Posts from Sludge
The climate czar sold his fossil fuel stocks on March 11, collecting as much as $825,000 from them.
In a press release announcing their formation, the SALT Caucus said they are fighting for “tax relief for middle class families.” However, that’s not true.
Andrew Yang's campaign chiefs are employees of Tusk Strategies, a consulting firm whose clients have included AT&T, Uber, and private equity giant Blackstone.
NEOM, which is slated to have an artificial moon, flying drone taxis, robot maids, and glow-in-the dark beach sand, is being constructed on land that for hundreds of years has been occupied by the Huwaitat tribe.
The Nashville Democrat, chair of the House subcommittee overseeing nuclear weapons programs, received max contributions last cycle from the PACs of several top defense contractors.
The U.S. Chamber of Commerce warned U.S. senators against voting for the Democrats’ election reform bill.
The automaker took just three weeks to assess the Jan. 6 riots before restarting PAC donations to Republican election objectors.
After dipping in the back three quarters of 2020 amid a nationwide focus on policing, the transfer of military weapons and equipment to civilian police has picked back up in the first quarter of 2021.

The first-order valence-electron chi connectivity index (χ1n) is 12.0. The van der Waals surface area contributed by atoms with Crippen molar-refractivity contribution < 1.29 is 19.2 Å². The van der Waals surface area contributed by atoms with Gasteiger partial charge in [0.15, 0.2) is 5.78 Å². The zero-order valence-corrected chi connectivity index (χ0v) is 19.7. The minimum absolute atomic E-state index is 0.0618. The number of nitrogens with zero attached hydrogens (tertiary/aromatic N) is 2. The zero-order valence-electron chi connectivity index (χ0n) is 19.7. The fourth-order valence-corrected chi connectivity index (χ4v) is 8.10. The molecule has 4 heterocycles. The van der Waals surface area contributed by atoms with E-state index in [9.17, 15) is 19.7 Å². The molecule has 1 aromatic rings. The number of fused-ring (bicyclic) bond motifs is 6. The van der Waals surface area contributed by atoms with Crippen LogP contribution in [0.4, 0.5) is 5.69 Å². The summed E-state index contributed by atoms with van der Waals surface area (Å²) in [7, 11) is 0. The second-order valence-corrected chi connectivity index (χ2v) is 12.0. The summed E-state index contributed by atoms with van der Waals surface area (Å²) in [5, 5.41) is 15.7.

Dozens of U.S. companies have paid zero federal income tax while claiming to lead on "inclusive prosperity."
It’s unusual for an elected representative to give an industry lobbying group a quote to use for its launch press materials.
Over 50 members of Congress are calling on President Biden to "significantly" cut military spending in next year's budget and invest in social needs.
Republican reps took a posh trip to Miami to hear messaging strategy from a conservative nonprofit.
Opaque state subsidies of more than $4.4 billion per year have helped Gov. Cuomo to consolidate his political power over the past decade.
Corporate PAC money helps bank owner and representative Blaine Luetkemeyer (R-Mo.) keep his seat as top Republican on the panel overseeing bank regulators and banking law.
As he serves on the subcommittee overseeing ports of entry, Richard Blumenthal’s wife is investing in a cargo security company that says it is the only company that can satisfy the scanning requirements recommended by Congress.